Subscribe to our YouTube channel: http://rpf.io/ytsub Help us reach a wider audience by translating our video content: http://rpf.io/yttranslate Buy a Raspberry Pi from one of our Approved Resellers: http://rpf.io/ytproducts Find out more about the #RaspberryPi Foundation: Raspberry Pi http://rpf.io/ytrpi Code Club UK http://rpf.io/ytccuk Code Club International http://rpf.io/ytcci CoderDojo http://rpf.io/ytcd Check out our free online training courses: http://rpf.io/ytfl Find your local Raspberry Jam event: http://rpf.io/ytjam Work through our free online projects: http://rpf.io/ytprojects Do you have a question about your Raspberry Pi?

Rapanui

Brothers Mart and Rob started bespoke clothing company Rapanui in a garden shed on the Isle of Wight, with an initial investment of £200 (about $257 US). Ten years later, Rapanui has grown to a fully fledged factory providing over 100 jobs. Their vision to create a sustainable clothing brand has seen them increase Rapanui’s offering from T-shirts to a much wider range of clothing, including jumpers, socks, and jackets. Another reason we like them a lot is that the factory uses over 100 Raspberry Pis with a wide variety of functions.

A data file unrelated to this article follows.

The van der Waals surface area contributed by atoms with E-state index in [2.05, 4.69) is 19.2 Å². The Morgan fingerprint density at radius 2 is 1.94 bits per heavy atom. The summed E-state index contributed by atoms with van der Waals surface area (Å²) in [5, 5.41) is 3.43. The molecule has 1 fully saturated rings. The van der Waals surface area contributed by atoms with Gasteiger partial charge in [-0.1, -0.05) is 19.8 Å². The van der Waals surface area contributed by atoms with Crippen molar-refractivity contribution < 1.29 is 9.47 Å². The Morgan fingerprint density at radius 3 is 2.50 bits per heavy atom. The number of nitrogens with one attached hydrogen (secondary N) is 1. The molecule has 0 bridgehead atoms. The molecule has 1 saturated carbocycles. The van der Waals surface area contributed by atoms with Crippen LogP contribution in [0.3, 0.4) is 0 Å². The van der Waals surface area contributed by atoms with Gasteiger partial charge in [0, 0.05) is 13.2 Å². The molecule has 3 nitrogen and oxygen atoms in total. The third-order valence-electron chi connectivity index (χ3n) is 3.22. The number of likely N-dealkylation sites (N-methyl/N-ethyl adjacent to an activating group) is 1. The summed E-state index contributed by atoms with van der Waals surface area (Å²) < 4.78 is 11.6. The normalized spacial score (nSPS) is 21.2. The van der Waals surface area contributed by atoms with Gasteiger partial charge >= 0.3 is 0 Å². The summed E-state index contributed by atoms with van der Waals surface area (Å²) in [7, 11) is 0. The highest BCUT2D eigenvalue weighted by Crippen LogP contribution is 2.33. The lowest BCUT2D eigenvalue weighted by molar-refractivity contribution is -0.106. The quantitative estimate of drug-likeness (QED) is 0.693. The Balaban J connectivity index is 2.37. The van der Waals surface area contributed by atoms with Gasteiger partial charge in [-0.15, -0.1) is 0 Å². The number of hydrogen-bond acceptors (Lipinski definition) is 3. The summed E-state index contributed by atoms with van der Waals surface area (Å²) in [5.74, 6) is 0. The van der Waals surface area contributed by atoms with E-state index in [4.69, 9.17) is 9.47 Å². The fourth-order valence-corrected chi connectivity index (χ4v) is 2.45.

Rapanui’s early early days weres not without their challenges. Mart and Rob found early on that every improvement in sustainability came with a price tag. They realised that they could use technology to help keep costs down without cutting corners:

Along the way, we needed a real low-cost option for us to be able to get computing in and around the place. Someone said,
“Oh, you should check out Raspberry Pi.”
“What’s that?”
“It’s a computer, and costs twenty quid or something, and it’s the size of a credit card.”
“OK – that can’t be true!”